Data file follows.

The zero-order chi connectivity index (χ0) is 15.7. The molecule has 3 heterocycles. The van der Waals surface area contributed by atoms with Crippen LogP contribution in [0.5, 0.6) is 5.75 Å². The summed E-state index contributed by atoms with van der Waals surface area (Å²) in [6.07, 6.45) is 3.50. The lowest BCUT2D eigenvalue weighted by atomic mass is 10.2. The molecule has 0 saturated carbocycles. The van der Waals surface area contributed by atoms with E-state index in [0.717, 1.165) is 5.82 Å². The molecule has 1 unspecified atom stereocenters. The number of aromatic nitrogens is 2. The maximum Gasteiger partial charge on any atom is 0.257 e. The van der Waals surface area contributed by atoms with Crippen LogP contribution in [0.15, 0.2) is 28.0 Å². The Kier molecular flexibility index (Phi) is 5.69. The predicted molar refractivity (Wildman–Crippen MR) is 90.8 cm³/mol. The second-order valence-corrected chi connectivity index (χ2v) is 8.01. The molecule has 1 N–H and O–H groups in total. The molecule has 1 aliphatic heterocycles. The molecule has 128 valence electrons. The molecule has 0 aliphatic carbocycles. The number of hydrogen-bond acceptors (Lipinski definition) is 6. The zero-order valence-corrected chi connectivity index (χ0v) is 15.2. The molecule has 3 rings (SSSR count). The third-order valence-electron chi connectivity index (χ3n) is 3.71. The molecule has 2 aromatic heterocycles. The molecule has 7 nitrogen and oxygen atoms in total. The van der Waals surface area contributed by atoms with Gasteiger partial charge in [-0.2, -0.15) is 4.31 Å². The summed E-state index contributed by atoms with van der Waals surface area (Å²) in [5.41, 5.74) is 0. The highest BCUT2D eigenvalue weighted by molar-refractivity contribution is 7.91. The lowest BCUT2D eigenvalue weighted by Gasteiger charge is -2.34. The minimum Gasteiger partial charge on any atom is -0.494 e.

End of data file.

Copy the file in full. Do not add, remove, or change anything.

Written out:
The zero-order chi connectivity index (χ0) is 15.7. The molecule has 3 heterocycles. The van der Waals surface area contributed by atoms with Crippen LogP contribution in [0.5, 0.6) is 5.75 Å². The summed E-state index contributed by atoms with van der Waals surface area (Å²) in [6.07, 6.45) is 3.50. The lowest BCUT2D eigenvalue weighted by atomic mass is 10.2. The molecule has 0 saturated carbocycles. The van der Waals surface area contributed by atoms with E-state index in [0.717, 1.165) is 5.82 Å². The molecule has 1 unspecified atom stereocenters. The number of aromatic nitrogens is 2. The maximum Gasteiger partial charge on any atom is 0.257 e. The van der Waals surface area contributed by atoms with Crippen LogP contribution in [0.15, 0.2) is 28.0 Å². The Kier molecular flexibility index (Phi) is 5.69. The predicted molar refractivity (Wildman–Crippen MR) is 90.8 cm³/mol. The second-order valence-corrected chi connectivity index (χ2v) is 8.01. The molecule has 1 N–H and O–H groups in total. The molecule has 1 aliphatic heterocycles. The molecule has 128 valence electrons. The molecule has 0 aliphatic carbocycles. The number of hydrogen-bond acceptors (Lipinski definition) is 6. The zero-order valence-corrected chi connectivity index (χ0v) is 15.2. The molecule has 3 rings (SSSR count). The third-order valence-electron chi connectivity index (χ3n) is 3.71. The molecule has 2 aromatic heterocycles. The molecule has 7 nitrogen and oxygen atoms in total. The van der Waals surface area contributed by atoms with Gasteiger partial charge in [-0.2, -0.15) is 4.31 Å². The summed E-state index contributed by atoms with van der Waals surface area (Å²) in [5.41, 5.74) is 0. The highest BCUT2D eigenvalue weighted by molar-refractivity contribution is 7.91. The lowest BCUT2D eigenvalue weighted by Gasteiger charge is -2.34. The minimum Gasteiger partial charge on any atom is -0.494 e.